Let’s say you are in the market for the best rangefinder. You are doing your research, weighing your options, and thinking about those really tough decisions. One thing you are going to have to do is compare the specs between different rangefinders.
Specifications to consider include the magnification, optic weight, type of battery, accuracy, and its effective range. This last feature is pretty important for something that’s goal is to find the range of a target. Without a doubt, the effective range will be important to consider.
Reflective and Non-reflective
Hypothetically, let’s say you are looking at the SIG Kilo 850. A moderately priced, accurate, and small rangefinder. You start looking up the effective range and you find the following information: non-reflective target distance 800 yards, reflective target distance 1,200 yards.
What does this mean and how will it affect you as a hunter or a sports shooter?
How a Laser Rangefinder Works
Outside of a measuring wheel, laser rangefinders are without a doubt the most accurate means to measure the distance to a target. You can’t exactly walk up on a deer pushing a measuring wheel though. Luckily, modern laser rangefinders are accurate up to +/- 1 yard.
The key to understanding what non-reflective and reflective range mean lies in understanding how a rangefinder works. First, you ‘aim’ the rangefinder at whatever you want to hit. Press the button and bam! You are sending out a laser at lightspeed.
The rangefinder has an internal clock and the laser only moves at one speed, literally lightspeed. The device is looking for the laser to appear and bounce back. The internal clock measures how long it takes for the laser to be reflected back to the finder.
Some math occurs inside the unit and it spits out a distance. This is based on how long it took from the time the laser was fired to the time the rangefinder picked it up again. So the entire system relies on an interpretation of the reflection of the laser.
For more in-depth explanation: How Laser Rangefinder Works? Explained!
What’s makes a Target Reflective?
Laser rangefinders can only do so much to detect the range of a target. They have set limitations, because the technology simply isn’t there. A reflective target makes it much easier for the unit to ‘find’ the laser once it has been fired.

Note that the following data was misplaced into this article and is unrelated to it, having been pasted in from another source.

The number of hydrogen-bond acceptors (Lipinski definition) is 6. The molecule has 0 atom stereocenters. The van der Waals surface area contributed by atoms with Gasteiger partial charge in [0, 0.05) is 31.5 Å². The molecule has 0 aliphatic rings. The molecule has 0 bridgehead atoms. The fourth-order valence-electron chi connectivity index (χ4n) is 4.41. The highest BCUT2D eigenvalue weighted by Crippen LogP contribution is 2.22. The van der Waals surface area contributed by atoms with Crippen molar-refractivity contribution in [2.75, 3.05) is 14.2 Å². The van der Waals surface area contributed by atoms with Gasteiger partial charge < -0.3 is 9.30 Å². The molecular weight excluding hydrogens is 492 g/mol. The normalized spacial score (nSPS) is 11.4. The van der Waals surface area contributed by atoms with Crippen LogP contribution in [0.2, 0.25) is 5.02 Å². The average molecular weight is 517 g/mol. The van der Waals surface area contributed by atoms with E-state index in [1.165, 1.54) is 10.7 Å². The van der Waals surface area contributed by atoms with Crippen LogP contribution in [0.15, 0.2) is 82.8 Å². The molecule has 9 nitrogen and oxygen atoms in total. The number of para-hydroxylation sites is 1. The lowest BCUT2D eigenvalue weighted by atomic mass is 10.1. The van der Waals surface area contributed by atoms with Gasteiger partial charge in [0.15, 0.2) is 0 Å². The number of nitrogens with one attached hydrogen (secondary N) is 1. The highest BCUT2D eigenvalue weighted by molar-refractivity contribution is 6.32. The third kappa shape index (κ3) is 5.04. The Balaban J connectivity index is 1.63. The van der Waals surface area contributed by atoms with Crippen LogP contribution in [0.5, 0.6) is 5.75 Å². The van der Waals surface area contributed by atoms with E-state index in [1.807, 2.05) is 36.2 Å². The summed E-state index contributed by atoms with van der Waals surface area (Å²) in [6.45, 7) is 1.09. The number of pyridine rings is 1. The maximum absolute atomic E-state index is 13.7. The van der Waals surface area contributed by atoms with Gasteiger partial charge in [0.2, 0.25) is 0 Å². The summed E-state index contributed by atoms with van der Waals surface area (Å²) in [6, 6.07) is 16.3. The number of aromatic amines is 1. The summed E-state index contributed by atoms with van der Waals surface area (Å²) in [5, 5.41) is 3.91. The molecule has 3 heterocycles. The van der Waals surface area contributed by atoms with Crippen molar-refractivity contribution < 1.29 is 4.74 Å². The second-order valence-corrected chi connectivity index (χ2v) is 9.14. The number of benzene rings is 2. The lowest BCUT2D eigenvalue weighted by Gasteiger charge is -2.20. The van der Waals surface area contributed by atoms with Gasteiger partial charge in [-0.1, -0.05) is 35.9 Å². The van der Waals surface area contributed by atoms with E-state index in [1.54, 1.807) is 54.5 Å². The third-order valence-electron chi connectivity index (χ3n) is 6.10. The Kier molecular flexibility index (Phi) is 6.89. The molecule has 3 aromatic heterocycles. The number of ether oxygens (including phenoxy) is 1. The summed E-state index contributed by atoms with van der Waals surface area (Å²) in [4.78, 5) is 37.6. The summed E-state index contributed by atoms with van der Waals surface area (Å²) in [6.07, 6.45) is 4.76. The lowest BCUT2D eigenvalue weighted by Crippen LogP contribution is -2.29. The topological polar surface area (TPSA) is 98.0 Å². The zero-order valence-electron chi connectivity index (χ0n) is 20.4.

Reflective targets are the typical static targets you’d shoot at the range. They include materials like white paper, steel, glass, and even automobiles. Technically, anything can be a target. Reflective targets are almost always manmade targets.
How this Affects Hunters
Now here’s the thing, until drone hunting becomes popular I don’t think we are hunting many man-made targets. As hunters, our prey has evolved for the territory they live in. Often a natural camouflage of some type is developed. This makes animals non-reflective targets.
Unfortunately, this means our laser rangefinders will not pick them up as far as they would a reflective target. So, for hunters, the reflective range is nothing more than a footnote. The non-reflective range is what really matters.
Furthermore, it isn’t just for animals. It’s for establishing known range points like trees, rocks, etc. None of these are reflective, so they’ll have to exist inside your non-reflective range.
Reflective and non-reflective aren’t the only things that will affect your rangefinder’s ability to see the target. It’s good to understand that shooting at the range at manmade targets is often done under close to optimal conditions. Hunters are less likely to face those same, perfect conditions.
The natural world appears to have very little rhyme or reason to it. You aren’t going to find many perfect squares or right angles in nature. You will find slopes and slants. These angles tend to make it hard for your rangefinder to accurately capture the laser.
When it comes to optics, the worst parts of the day are typically the darkest. With laser rangefinders, it is the opposite. The brighter the conditions, the worse the situation will be. The biggest way this affects hunters is when setting up a tree stand or blind. To avoid this unpleasant situation, try to do it in the morning or late afternoon.
When there is lots of moisture in the air, laser rangefinders can be a little wonky. You may also run into inaccurate readings if it’s raining, snowing, or extremely foggy. The good news is that modern devices are finding ways to better deal with less than ideal weather conditions. Before purchasing, be sure to check out the weather your finder is most functional in.
Laser Rangefinder Limitations
Laser rangefinders are not perfect animals. They do have their sets of limitations, and their liabilities will vary from product to product. It’s another thing the end user must research and decide on based on their needs and, of course, their budget.
While it is easy to get lost in the electronics of a rangefinder, it is important to remember that these are still optics. Optics require a certain level of clarity to function correctly. You want to choose a product with high-quality lenses that actually allow you to see the target you want to range. You will also need appropriate magnification.
As a laser is fired it grows in size. That means targets that are further away will require the rangefinder to lose some of its focus. Unfortunately, this makes finding smaller targets at extended ranges much more difficult. The amount of beam divergence will vary between manufacturers and is often one of the biggest factors affecting cost.
Laser rangefinders have come a long, long way. They have evolved to become better, stronger, and easier to use. Don’t let this article scare you off, because laser rangefinders are great tools for hunters. They make taking those long shots practical, effective, and most importantly humane. The key takeaway should be understanding what your target is, and the conditions that can affect laser range finding accuracy.